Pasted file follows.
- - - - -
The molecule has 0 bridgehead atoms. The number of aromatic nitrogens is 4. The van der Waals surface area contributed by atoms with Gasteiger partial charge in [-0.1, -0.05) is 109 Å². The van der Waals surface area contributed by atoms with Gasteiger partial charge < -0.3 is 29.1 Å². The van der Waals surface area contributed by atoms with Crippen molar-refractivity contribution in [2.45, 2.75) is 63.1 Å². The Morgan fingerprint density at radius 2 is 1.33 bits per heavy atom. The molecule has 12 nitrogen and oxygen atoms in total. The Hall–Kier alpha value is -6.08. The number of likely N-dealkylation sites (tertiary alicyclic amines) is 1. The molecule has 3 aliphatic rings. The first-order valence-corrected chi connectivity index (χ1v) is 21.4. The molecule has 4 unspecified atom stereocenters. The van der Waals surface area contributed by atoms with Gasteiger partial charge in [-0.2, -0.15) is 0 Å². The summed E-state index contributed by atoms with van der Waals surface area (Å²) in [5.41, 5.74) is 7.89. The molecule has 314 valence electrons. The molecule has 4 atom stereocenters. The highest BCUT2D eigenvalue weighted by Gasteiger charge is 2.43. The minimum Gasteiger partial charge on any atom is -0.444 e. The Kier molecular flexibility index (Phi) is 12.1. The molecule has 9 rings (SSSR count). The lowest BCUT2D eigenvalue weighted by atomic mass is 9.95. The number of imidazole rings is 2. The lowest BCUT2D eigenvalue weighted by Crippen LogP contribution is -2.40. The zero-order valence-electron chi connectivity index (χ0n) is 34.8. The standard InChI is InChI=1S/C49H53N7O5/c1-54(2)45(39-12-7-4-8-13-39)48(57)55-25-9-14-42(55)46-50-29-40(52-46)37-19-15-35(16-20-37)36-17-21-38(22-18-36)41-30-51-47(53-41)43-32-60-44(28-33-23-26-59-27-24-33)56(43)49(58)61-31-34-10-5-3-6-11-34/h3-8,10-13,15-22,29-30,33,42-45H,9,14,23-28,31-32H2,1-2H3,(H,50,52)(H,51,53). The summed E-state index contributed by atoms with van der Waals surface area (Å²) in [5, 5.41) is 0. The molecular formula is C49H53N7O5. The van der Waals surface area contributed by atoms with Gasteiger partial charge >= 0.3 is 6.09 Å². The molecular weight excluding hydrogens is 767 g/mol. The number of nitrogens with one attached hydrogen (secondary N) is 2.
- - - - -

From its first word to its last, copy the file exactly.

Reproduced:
The molecule has 0 bridgehead atoms. The number of aromatic nitrogens is 4. The van der Waals surface area contributed by atoms with Gasteiger partial charge in [-0.1, -0.05) is 109 Å². The van der Waals surface area contributed by atoms with Gasteiger partial charge < -0.3 is 29.1 Å². The van der Waals surface area contributed by atoms with Crippen molar-refractivity contribution in [2.45, 2.75) is 63.1 Å². The Morgan fingerprint density at radius 2 is 1.33 bits per heavy atom. The molecule has 12 nitrogen and oxygen atoms in total. The Hall–Kier alpha value is -6.08. The number of likely N-dealkylation sites (tertiary alicyclic amines) is 1. The molecule has 3 aliphatic rings. The first-order valence-corrected chi connectivity index (χ1v) is 21.4. The molecule has 4 unspecified atom stereocenters. The van der Waals surface area contributed by atoms with Gasteiger partial charge in [-0.2, -0.15) is 0 Å². The summed E-state index contributed by atoms with van der Waals surface area (Å²) in [5.41, 5.74) is 7.89. The molecule has 314 valence electrons. The molecule has 4 atom stereocenters. The highest BCUT2D eigenvalue weighted by Gasteiger charge is 2.43. The minimum Gasteiger partial charge on any atom is -0.444 e. The Kier molecular flexibility index (Phi) is 12.1. The molecule has 9 rings (SSSR count). The lowest BCUT2D eigenvalue weighted by atomic mass is 9.95. The number of imidazole rings is 2. The lowest BCUT2D eigenvalue weighted by Crippen LogP contribution is -2.40. The zero-order valence-electron chi connectivity index (χ0n) is 34.8. The standard InChI is InChI=1S/C49H53N7O5/c1-54(2)45(39-12-7-4-8-13-39)48(57)55-25-9-14-42(55)46-50-29-40(52-46)37-19-15-35(16-20-37)36-17-21-38(22-18-36)41-30-51-47(53-41)43-32-60-44(28-33-23-26-59-27-24-33)56(43)49(58)61-31-34-10-5-3-6-11-34/h3-8,10-13,15-22,29-30,33,42-45H,9,14,23-28,31-32H2,1-2H3,(H,50,52)(H,51,53). The summed E-state index contributed by atoms with van der Waals surface area (Å²) in [5, 5.41) is 0. The molecular formula is C49H53N7O5. The van der Waals surface area contributed by atoms with Gasteiger partial charge >= 0.3 is 6.09 Å². The molecular weight excluding hydrogens is 767 g/mol. The number of nitrogens with one attached hydrogen (secondary N) is 2.